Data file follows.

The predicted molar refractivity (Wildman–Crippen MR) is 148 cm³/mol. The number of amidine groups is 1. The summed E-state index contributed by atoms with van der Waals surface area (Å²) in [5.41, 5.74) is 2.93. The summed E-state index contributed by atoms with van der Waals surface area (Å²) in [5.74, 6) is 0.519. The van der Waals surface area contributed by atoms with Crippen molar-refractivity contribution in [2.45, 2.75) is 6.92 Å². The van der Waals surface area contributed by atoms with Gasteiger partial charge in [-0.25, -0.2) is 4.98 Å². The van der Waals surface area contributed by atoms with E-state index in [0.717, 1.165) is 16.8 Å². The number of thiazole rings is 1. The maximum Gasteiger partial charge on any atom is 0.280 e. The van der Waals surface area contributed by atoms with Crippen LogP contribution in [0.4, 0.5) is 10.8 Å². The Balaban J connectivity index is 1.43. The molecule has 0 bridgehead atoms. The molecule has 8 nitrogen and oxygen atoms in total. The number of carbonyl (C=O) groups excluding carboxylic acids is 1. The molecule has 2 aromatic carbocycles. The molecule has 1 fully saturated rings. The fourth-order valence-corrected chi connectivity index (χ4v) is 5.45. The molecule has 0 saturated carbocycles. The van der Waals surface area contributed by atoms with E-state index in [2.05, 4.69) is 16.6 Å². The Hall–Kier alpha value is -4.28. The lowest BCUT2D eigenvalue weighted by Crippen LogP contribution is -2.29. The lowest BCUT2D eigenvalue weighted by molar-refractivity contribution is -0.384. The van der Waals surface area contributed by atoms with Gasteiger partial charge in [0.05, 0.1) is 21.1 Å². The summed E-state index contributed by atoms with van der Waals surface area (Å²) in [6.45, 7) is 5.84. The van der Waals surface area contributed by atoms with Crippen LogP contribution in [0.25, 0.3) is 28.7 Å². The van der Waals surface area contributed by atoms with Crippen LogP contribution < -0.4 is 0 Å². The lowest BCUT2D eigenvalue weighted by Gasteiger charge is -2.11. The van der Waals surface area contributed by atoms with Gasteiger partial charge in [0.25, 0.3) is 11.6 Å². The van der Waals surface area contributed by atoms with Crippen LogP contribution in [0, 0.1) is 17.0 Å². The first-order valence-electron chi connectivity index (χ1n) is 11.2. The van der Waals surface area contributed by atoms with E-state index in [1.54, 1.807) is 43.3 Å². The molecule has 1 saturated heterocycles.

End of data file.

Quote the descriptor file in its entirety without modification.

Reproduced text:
The predicted molar refractivity (Wildman–Crippen MR) is 148 cm³/mol. The number of amidine groups is 1. The summed E-state index contributed by atoms with van der Waals surface area (Å²) in [5.41, 5.74) is 2.93. The summed E-state index contributed by atoms with van der Waals surface area (Å²) in [5.74, 6) is 0.519. The van der Waals surface area contributed by atoms with Crippen molar-refractivity contribution in [2.45, 2.75) is 6.92 Å². The van der Waals surface area contributed by atoms with Gasteiger partial charge in [-0.25, -0.2) is 4.98 Å². The van der Waals surface area contributed by atoms with E-state index in [0.717, 1.165) is 16.8 Å². The number of thiazole rings is 1. The maximum Gasteiger partial charge on any atom is 0.280 e. The van der Waals surface area contributed by atoms with Crippen LogP contribution in [0.4, 0.5) is 10.8 Å². The Balaban J connectivity index is 1.43. The molecule has 0 bridgehead atoms. The molecule has 8 nitrogen and oxygen atoms in total. The number of carbonyl (C=O) groups excluding carboxylic acids is 1. The molecule has 2 aromatic carbocycles. The molecule has 1 fully saturated rings. The fourth-order valence-corrected chi connectivity index (χ4v) is 5.45. The molecule has 0 saturated carbocycles. The van der Waals surface area contributed by atoms with E-state index in [2.05, 4.69) is 16.6 Å². The Hall–Kier alpha value is -4.28. The lowest BCUT2D eigenvalue weighted by Crippen LogP contribution is -2.29. The lowest BCUT2D eigenvalue weighted by molar-refractivity contribution is -0.384. The van der Waals surface area contributed by atoms with Gasteiger partial charge in [0.05, 0.1) is 21.1 Å². The summed E-state index contributed by atoms with van der Waals surface area (Å²) in [6.45, 7) is 5.84. The van der Waals surface area contributed by atoms with Crippen LogP contribution in [0.25, 0.3) is 28.7 Å². The van der Waals surface area contributed by atoms with Crippen LogP contribution < -0.4 is 0 Å². The lowest BCUT2D eigenvalue weighted by Gasteiger charge is -2.11. The van der Waals surface area contributed by atoms with Gasteiger partial charge in [0.25, 0.3) is 11.6 Å². The van der Waals surface area contributed by atoms with Crippen LogP contribution in [0, 0.1) is 17.0 Å². The first-order valence-electron chi connectivity index (χ1n) is 11.2. The van der Waals surface area contributed by atoms with E-state index in [1.54, 1.807) is 43.3 Å². The molecule has 1 saturated heterocycles.